But even if one was unaware of this, there is surely enough in the pronouncements of Michael Gove to give reason to be sceptical? I am referring to one specific aspect of the proposed Tory reforms. Some well-meaning souls have given measured support for the 'free-school' idea on the basis that it will mean more decentralisation. Now as a teacher of some twelve years experience, there is no doubt in my mind that the control of central government over education is one of the major problems in both the Scottish and the English systems. It is for this reason, above all, that if I were teaching in the English system, I would oppose these proposed reforms with every fibre of my being. Because - if we take what people do, rather than what they say as a reasonable guide as to what they are all about - we can and must say that there is not a shred of evidence that the Conservative believe in decentralisation - and quite a lot to indicate that they do not.

What was Section 28 about? Every right-on person on the left knows it was about homophobia. Of course it was. But it was about something else as well. It was about the Thatcher regime's hatred of local government and public sector workers. This was an amendment to the Local Government Act, remember - motivated by tabloid stories about 'loony left' councils - the GLC above all - allowing transexual teachers to take classes wearing tutus and handing out condoms so that impressionable youths could indulge in gay orgies. And when imagining what depravity the LEAs allowed got too much for the Sun and Daily Mail fuelled Tory lynch mob, they did something that would have been intolerable and unconstitutional in the US, or Germany, or most other European democracies: they simply abolished London's local government.

Then there was 'opting out', the National Curriculum, league tables, Doc Martens issued to Her Majesty's Inspectorate - all motivated by the same impulse behind things like the 'right to buy' council houses and rate-capping: at best a suspicion of, and often an outright hostility to, local democracy - this having the pesky habit of producing results uncongenial to central government.

Can a leopard change its spots? It's a rhetorical question, of course. How anyone can be so naive to think that the Tories now believe in 'localism' is beyond me. Consider what we've heard so far. Schools can opt to be academies outside local authority control. If they do this, they will be given more control over the curriculum. Ok, I have a question: if getting more control over the curriculum is a good thing, why do schools have to become academies to get this? To the student of Tory history, the answer should be obvious.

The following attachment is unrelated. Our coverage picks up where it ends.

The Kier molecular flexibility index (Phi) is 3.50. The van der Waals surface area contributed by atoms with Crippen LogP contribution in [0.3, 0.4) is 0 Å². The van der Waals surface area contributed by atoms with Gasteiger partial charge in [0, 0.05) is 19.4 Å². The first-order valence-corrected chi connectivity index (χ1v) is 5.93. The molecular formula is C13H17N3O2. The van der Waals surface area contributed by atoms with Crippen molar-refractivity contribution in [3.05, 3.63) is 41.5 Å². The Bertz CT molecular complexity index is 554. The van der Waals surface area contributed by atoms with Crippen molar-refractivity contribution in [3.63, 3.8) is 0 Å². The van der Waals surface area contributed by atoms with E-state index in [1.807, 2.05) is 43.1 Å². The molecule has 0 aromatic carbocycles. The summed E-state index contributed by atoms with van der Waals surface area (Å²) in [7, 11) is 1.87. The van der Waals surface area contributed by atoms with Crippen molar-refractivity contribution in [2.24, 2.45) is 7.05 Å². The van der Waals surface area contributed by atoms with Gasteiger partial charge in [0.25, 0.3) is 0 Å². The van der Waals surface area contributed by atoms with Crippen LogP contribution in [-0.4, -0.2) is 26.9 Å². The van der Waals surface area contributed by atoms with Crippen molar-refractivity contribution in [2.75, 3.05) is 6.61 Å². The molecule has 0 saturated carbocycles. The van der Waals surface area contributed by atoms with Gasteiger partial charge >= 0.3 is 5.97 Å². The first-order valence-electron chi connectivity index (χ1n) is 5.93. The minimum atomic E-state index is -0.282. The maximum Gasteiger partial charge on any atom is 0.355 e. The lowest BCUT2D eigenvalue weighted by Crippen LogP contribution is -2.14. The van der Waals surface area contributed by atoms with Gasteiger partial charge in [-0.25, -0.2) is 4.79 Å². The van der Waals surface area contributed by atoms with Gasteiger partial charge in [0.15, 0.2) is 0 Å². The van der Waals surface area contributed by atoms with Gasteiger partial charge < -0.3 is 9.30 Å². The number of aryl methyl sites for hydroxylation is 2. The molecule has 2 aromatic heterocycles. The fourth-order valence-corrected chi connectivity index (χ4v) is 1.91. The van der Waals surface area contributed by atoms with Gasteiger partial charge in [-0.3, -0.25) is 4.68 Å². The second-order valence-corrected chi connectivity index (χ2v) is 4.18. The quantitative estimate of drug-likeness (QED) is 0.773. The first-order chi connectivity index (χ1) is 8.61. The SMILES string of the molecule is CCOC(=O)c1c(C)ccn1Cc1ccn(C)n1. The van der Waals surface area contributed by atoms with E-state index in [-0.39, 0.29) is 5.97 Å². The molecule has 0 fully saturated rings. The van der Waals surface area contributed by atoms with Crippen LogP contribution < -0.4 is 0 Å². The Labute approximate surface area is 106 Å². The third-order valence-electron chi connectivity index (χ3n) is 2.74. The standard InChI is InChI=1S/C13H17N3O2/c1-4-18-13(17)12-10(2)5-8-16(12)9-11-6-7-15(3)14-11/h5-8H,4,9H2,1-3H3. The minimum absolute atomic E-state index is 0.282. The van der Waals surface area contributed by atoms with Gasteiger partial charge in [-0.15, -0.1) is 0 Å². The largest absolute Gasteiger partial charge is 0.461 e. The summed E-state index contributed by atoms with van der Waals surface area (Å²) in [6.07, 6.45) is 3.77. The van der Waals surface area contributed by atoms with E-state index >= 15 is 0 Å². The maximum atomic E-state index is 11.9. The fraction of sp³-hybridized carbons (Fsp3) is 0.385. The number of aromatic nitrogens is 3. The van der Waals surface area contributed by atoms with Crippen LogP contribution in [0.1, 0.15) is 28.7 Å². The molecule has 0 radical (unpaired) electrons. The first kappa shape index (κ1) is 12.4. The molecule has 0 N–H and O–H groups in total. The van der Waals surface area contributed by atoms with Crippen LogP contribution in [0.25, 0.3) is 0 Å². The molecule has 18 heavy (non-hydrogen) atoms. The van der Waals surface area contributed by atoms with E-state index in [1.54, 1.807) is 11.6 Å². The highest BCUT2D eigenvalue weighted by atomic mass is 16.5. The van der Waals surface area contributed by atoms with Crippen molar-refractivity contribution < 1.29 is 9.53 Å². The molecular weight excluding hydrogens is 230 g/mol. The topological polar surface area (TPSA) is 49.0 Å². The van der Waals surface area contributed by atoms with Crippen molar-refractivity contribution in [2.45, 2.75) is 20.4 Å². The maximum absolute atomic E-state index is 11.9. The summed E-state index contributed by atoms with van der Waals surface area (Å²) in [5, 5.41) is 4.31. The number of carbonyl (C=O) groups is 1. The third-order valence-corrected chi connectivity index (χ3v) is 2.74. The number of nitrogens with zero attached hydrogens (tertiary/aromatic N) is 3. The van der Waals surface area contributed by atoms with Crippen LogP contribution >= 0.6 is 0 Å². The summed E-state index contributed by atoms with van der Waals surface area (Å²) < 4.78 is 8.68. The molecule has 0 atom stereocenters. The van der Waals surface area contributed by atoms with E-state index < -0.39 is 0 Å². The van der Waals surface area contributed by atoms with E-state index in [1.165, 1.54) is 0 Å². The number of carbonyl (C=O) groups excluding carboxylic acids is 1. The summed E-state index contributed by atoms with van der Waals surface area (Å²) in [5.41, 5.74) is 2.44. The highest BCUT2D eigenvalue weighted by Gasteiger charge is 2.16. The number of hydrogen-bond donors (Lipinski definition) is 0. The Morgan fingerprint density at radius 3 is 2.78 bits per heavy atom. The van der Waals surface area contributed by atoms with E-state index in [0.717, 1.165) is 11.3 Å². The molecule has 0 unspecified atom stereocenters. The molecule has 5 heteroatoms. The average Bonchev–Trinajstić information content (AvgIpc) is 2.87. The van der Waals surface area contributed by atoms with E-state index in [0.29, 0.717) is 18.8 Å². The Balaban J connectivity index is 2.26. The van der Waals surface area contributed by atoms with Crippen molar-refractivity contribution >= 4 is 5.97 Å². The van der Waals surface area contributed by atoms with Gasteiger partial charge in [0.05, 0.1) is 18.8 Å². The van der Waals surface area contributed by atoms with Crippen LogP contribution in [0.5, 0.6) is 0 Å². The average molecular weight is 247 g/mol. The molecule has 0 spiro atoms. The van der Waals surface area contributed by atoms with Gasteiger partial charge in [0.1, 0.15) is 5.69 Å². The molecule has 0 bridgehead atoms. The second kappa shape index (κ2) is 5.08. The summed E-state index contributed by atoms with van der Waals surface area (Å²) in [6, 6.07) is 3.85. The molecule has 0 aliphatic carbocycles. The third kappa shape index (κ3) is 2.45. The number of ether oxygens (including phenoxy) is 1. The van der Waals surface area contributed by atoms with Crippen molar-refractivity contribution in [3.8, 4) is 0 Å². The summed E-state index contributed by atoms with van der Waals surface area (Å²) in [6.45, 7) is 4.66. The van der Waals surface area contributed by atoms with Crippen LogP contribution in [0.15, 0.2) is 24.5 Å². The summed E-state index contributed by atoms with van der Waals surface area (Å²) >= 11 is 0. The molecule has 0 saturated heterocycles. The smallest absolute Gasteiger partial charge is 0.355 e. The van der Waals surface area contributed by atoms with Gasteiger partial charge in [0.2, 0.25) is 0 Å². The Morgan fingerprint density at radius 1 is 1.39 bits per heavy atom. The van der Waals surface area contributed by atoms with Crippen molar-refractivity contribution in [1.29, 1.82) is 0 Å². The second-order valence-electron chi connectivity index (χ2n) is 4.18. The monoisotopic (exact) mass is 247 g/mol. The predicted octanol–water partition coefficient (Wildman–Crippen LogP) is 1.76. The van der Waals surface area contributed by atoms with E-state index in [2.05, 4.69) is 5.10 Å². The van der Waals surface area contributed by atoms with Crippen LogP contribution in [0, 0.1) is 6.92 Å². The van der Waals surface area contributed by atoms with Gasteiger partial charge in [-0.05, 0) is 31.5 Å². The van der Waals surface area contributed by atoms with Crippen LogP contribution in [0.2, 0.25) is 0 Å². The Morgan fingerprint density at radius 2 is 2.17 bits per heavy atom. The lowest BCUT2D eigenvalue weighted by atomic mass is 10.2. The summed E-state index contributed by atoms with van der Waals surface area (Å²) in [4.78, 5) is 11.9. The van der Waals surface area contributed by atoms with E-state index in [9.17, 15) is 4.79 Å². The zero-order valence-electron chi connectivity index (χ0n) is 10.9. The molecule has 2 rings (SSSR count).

And one wonders how much control even academies will have. Johann Hari picks up the story that Cameron wants to enlist Niall Ferguson to redesign the history curriculum in English schools. In doing so, Johann misses the point. I really can't stand this witch-hunting of historians that goes on in the blogosphere. The problem isn't that Ferguson is an apologist for Empire; the problem is that we have a system where the Prime Minister has the power to nominate one academic to shape the content of a curriculum that is supposedly going to be rolled out over the entire country. That, Johann, should be the national scandal - not because he has happened to pick someone you don't approve of.

There's been plenty more examples of the same sort of thing. Here's the Guardian's account of Gove at the Tory conference in 2009, for example:
"The shadow schools secretary set out a plan at the party's conference in Manchester to sideline local authorities, scrap the curriculum agency, sack the worst headteachers and return to traditional values in the classroom, with pupils expected to wear ties and ex-soldiers imposing discipline."
Ties. The now minister of education wants pupils to wear ties. Actually, later on in the article it gets more specific: he wants not just ties but blazers too - ties on their own being insufficient to combat the culture of dumbing down. In the very next paragraph we are offered the following without any sense of irony:
"The state monopoly over schools would be removed..."
Except when it comes to the weighty matter of ties, of course. Mr Gove has also in the past expressed an opinion on how the furniture in classrooms should be arranged. He likes rows, apparently. And did anyone catch Cameron in the Prime Ministerial debate nonsense talking about how he wanted more setting in schools? I'm pretty keen on it myself - except when I get the bottom set. Then it sucks - and not in a good way.

Do your bit to combat dumbing down people. Call this micro-management from the centre anything you like - but don't call it 'localism' or decentralisation. Because to do that, you really have to be pretty dumb.